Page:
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With Larry Ferlazzo

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Teaching Opinion

Nine Ways to End This Crazy School Year Strong

By Larry Ferlazzo — May 18, 2020 11 min read
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Today’s question is:

What activities or lessons are you doing with students to end this crazy year?

Endings are important for a variety of reasons, including the fact that it often frames how we look at the future.

As we approach the end of this COVID-19 interrupted school year, four teachers share their own plans for the coming weeks.

In addition to their suggestions, you might find other ideas at Best Ways to End the School Year.

I’ve also recently learned of two other sources that might be worth exploring:

How Do You Close the School Year During Distance Learning?

American Federation of Teachers “Capstone Projects”

I am asking students to work on two reflective activities: one is a form to help me write letters of recommendation for them and another is on an evaluation of our year in general and the last two months more specifically. I also wrote about another idea this weekend as a result of watching President Obama’s online commencement speech.

Today, Michelle Shory, Ed.S., Irina V. McGrath, Ph.D., Holly Spinelli, David Sherrin, Kelsey Pycior, Sarah Said, Jacquelyn Willer, and Helen Vassiliou share their plans.

Year-End Reflection for Students

Michelle Shory, Ed.S., is a district instructional coach and Google Certified Trainer in the Jefferson County public schools, Louisville, Ky. She serves five high schools in the district. In addition to coaching, Michelle designs and implements professional learning experiences for teachers across the district. She is passionate about literacy and helped establish Dolly Parton’s Imagination Library in Louisville.

Irina V. McGrath, Ph.D., is a district instructional coach and Google Certified Trainer in the Jefferson County Public School (JCPS). She is also a co-director of the Louisville Writing Project (LWP) and the University of Louisville adjunct who teaches literacy and ESL methods courses.

Life’s most important lessons are learned through reflection. Reflection is also a great way to consolidate learning, process our feelings, and share about ourselves. As we struggle with engagement during this period of nontraditional instruction, we have found that students really love talking about themselves and learning more about classmates.

Creating a year-end reflection is often a good culminating project, but it seems to be essential this year. Allowing students to reflect, share, and document their feelings about this time in an open-ended way can serve as a reflection of learning, as well as documentation of a once-in-a-lifetime event.

Looking to the past and the future

David Sherrin is the father (and temporary educator) of three young children, a social studies teacher at Scarsdale High School in New York, the author of Authentic Assessment in Social Studies: A Guide to Keeping it Real, and recipient of the 2014 Robert H Jackson Center National Award for Teaching Justice. He maintains the teaching website JADE Learning. You can contact him at: dsherrin@scarsdaleschools.org:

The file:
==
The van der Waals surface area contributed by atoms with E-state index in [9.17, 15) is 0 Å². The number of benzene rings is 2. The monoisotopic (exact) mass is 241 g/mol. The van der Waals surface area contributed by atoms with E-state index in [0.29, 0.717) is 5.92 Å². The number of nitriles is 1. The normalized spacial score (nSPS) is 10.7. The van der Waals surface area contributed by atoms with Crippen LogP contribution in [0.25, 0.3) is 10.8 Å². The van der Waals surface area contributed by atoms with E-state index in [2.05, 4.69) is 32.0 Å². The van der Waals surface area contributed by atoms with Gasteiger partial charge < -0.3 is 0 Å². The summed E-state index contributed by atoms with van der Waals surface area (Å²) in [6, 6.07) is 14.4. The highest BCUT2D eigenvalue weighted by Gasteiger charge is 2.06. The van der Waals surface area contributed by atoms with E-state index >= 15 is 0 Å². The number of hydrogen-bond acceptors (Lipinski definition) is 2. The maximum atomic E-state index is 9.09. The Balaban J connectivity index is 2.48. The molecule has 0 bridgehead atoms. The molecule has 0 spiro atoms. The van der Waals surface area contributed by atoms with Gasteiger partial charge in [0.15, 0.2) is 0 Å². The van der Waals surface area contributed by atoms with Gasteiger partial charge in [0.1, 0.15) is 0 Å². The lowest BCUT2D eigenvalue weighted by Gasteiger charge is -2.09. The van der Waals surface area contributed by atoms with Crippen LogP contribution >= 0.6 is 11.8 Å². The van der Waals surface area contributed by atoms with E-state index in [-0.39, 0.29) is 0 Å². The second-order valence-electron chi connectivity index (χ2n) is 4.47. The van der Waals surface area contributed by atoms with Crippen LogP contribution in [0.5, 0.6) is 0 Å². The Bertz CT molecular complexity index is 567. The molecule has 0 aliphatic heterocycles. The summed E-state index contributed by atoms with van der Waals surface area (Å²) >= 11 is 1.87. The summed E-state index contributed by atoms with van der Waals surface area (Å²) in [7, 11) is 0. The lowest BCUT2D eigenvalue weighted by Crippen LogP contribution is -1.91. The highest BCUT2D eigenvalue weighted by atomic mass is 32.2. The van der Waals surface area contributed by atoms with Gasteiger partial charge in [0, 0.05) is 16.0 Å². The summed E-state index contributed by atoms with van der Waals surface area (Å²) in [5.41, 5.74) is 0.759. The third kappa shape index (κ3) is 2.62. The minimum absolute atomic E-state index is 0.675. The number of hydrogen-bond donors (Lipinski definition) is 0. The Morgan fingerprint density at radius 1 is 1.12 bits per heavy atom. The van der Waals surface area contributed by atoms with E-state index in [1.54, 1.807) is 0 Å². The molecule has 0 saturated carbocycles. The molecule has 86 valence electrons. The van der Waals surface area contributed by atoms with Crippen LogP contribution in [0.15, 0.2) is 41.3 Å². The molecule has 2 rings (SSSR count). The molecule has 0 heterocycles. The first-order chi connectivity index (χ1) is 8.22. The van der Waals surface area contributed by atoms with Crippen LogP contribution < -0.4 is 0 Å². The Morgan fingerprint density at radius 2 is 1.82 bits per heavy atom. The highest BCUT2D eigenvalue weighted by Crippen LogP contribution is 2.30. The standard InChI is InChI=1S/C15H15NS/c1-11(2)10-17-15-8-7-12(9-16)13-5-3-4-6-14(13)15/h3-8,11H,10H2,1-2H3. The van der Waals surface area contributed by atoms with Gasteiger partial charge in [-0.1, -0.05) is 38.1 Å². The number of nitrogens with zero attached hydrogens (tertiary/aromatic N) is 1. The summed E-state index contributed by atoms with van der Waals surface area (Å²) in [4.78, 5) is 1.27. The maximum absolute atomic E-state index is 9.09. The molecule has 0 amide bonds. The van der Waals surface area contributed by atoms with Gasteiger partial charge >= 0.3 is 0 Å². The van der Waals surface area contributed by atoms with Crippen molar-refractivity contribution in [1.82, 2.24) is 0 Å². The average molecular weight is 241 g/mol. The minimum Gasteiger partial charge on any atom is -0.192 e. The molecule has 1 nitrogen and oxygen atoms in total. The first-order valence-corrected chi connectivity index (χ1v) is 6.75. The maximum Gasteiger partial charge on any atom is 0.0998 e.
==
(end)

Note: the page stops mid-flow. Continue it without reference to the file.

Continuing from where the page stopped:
When considering how to wrap up the year in a distance learning environment, I think we need to focus on two separate areas: 1) a final course assessment; and 2) closure activities.

Assessment can seem tricky in distance learning, especially if we still feel tied to traditional notions that equate assessment with tests. Fortunately, at least in New York, we are liberated from the high-stakes statewide tests this year. This freedom should be seen as an opportunity to provide creative, joyful, and authentic assessments. In most disciplines, including in history, the concept of “authentic” ought to expand beyond formal writing and into media such as podcasts, painting, film, panel discussions, and creative writing.

We should still provide students with a final project, but let this be a year (and perhaps the start of a continuing practice) in which we prioritize creative expression when doing so. The kids need it; many of our older students are not even taking an art class. Instead of providing a rigid format for their work, slice open the box and allow them to step out and explore.

Create the environment for what Denise Pope calls voice and choice, whether in the topic they choose to pursue or in the format they use to express their understanding and argument. This final project will provide more meaning and joy for them as they finish up a difficult distance learning springtime. I’ve done this throughout the semester and received multiple letters of gratitude from parents for providing this creative opportunity to students.

In terms of emotional closure, we can provide meaning by looking to the past and also to the future. I think two simple questions for virtual discussion can do the trick: 1) What was your most positive memory from our class this year? 2) What are you most looking forward to this summer?

By doing so, we help them remember that the world was once better than it is now and that it will, once again, be better in the future.

“I turn to my students for guidance”

Holly Spinelli is an active member of the National Council of Teachers of English’s Committee Against Racism and Bias in the Teaching of English, who began her career as an English teacher and student-rights activist in New York City public schools and continues this work in a public high school in the Hudson Valley of New York and as an adjunct instructor at SUNY Orange County Community College:

The pressure to end this year “right” is overwhelming, especially when I think about my high school seniors. However, as I plan the content and activities to offer during these final weeks, I turn to my students for guidance. I created a small writing prompt for students to share their vision for their learning. This may sound unwieldy, but when I offered a similar assignment to help me shape their course of study shortly after distance learning began, the students had excellent suggestions, ideas, and some sharp focus on the content they’d like to cover. I trust my students. They want to learn. They, too, want to end the year in a manner that is “right” for them.